click to enlarge bartlettimage-0736.jpg

Photo by Robert Bartlett

Lake Nona's Bolay lets you build guilt-free, gluten-free bowls of beauty 

I didn't really know much about Bolay before making the drive down to the Lake Nona eatery: Didn't know it was a Florida-based, fast casual, build-a-bowl chain. Didn't know the recipes were crafted by Wolfgang Puck protégé Martin Oswald. Didn't know it was a venture by Outback Steakhouse co-founder Tim Gannon and his polo champion son Chris Gannon. Didn't know there were any polo-champion restaurateurs. But most surprising was that I didn't know everything we'd eaten, and duly enjoyed, was gluten-flipping-free. That realization came only after picking up a to-go menu on our way out the door. "100% Gluten Free," read the menu's footer. I gave the digital menu board at the front of the restaurant a cursory glance and, sure enough, a sliver of text on the lower-left corner of the flatscreen confirmed it. I'm guessing the GF tag turns many a potential patron off, so keeping that fact on the down low seems a prudent tack for Bolay, a portmanteau of "bowl" and "play."

Not sure why I didn't see it on the menu board when ordering – I guess I was too focused on wrapping my head around the size options (small "bol" $8.29; large "bol" $10.99; kids "bol" $4.99) and taste-testing the various "bases" on which to build. We sampled everything from black rice and orange-basil quinoa to Asian sweet potato noodles and kale; the problem was deciding. I liked all the bases and couldn't make up my mind, but, after much deliberation, settled on jasmine rice and kale for my large "bol," which, in addition to two bases, gets you two veggies, two proteins, one add-on and sauce. I went overboard with the veggies and opted for four instead of two, which cost me $3 more. I was a bit famished after a workout and, after already selecting roasted Brussels sprouts and herb-roasted potatoes, the gorgeous florets of ginger broccoli and smoky cauliflower proved too powerful to resist. Then the proteins – barbecued chicken and steak au jus (a premium, made-to-order option which cost an additional $2) seemed appropriate choices followed by an add-on of minted tomatoes, a little cilantro and some Parmesan cheese along with a side of cilantro pesto sauce. It looked bloody gorgeous, I have to say and, apart from that pesto, the ingredients – all 11 of them – meshed superbly well.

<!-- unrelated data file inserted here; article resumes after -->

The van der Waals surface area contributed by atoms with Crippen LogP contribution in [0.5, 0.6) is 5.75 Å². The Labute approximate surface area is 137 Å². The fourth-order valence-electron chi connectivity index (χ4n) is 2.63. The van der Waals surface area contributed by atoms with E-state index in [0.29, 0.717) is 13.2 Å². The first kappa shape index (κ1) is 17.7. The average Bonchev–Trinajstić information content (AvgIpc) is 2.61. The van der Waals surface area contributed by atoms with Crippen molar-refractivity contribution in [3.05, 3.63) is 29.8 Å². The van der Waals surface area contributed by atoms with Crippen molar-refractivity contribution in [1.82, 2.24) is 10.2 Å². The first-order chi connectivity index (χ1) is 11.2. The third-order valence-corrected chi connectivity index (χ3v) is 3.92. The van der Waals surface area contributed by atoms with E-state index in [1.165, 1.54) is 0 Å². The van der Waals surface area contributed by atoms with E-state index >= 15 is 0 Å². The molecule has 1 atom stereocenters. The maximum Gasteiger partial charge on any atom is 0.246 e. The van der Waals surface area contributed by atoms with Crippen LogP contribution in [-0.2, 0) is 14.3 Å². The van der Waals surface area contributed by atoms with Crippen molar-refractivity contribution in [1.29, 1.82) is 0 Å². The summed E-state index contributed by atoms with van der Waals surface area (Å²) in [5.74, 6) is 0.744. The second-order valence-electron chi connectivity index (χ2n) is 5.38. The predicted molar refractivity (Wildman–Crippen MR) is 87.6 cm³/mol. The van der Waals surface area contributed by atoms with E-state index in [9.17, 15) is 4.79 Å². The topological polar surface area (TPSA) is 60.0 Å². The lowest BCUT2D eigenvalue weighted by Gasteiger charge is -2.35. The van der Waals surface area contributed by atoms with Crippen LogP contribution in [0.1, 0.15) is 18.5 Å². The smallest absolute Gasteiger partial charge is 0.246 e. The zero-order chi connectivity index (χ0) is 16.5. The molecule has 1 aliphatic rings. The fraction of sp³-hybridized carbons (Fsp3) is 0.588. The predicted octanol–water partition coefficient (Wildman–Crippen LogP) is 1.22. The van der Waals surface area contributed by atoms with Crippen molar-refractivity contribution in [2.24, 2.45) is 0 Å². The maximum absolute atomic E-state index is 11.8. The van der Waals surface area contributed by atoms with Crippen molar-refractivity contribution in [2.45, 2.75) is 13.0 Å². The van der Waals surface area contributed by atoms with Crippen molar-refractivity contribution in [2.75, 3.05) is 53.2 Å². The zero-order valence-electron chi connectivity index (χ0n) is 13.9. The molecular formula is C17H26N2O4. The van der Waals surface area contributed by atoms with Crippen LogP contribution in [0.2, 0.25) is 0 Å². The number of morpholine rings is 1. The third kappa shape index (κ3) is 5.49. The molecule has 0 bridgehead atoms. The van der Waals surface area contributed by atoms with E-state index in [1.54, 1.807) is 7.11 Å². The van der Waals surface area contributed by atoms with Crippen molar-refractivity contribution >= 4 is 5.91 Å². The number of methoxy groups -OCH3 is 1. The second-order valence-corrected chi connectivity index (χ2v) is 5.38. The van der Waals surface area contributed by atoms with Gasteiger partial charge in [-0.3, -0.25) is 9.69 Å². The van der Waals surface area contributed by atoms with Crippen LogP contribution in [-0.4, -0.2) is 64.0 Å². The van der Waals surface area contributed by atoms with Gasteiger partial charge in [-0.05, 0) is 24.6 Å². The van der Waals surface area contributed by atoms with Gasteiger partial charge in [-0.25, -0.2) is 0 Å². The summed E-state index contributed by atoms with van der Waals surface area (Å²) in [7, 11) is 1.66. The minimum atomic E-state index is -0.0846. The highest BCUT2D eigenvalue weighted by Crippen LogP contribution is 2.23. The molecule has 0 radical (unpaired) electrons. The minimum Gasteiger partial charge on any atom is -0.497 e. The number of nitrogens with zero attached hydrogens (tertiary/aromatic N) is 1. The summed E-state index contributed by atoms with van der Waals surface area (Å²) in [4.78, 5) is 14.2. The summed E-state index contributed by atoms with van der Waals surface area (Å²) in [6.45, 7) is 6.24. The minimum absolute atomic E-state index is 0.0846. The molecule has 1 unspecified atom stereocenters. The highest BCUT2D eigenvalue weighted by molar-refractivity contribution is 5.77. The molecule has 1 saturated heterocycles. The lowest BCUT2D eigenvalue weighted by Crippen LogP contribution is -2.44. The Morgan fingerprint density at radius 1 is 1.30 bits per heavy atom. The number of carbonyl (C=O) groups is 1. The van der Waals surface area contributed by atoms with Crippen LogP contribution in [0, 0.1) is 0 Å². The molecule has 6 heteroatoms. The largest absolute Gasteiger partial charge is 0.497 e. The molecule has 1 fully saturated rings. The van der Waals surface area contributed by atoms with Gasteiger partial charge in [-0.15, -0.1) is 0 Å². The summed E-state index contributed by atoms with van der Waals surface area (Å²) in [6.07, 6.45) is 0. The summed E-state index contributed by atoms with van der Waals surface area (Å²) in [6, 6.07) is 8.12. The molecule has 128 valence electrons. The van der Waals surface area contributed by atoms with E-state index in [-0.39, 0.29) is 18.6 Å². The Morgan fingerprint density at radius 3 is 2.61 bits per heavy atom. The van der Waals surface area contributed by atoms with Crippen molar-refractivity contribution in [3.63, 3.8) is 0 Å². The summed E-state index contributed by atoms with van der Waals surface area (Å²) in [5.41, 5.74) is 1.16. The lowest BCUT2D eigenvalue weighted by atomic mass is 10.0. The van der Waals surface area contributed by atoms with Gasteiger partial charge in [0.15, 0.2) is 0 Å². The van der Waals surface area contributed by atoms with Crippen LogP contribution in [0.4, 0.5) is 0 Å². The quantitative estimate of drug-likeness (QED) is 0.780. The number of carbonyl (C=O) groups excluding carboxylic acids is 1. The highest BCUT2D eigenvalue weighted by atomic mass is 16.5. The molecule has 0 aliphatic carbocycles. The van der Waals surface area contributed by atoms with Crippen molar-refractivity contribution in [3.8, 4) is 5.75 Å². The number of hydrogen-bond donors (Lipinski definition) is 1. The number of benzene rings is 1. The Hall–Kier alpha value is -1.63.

click to enlarge PHOTO BY ROBERT BARTLETT
  • Photo by Robert Bartlett

I didn't care much for the other sauces I tried – a vinegar-heavy spicy Thai and a carrot ginger which my dining comrade selected for his bowl of black rice, cilantro noodles, pork tenderloin and lemon chicken. Meat, by the way, didn't suffer from the over-charring I often see at Chipotle. No, these morsels were moist, tender and a helluva lot more corpulent. Just watching my guest ambush the meat and crunch through the broccoli and cauliflower with the sort of ravenous abandon reminiscent of an Animal Planet documentary was a pleasure in and of itself.

Amid all that violent mastication, I made out the words, "Man, I wish there was a Bolay closer to us," after which his predatory eyes locked into the gluten-free chocolate chip cookie ($1.50) and snickerdoodle ($1.50). Turns out a Bolay will open in the Sprouts plaza in Winter Park in the coming weeks, and another near UCF later this year. "Every day we're brusselin'" read the punny shirt of one of Bolay's servers which, intentional or not, revealed an industry truth. Franchising and expansion is an inevitable effect of success, necessary for survival, and just part of the hustle and flow of life in the fast-casual lane.

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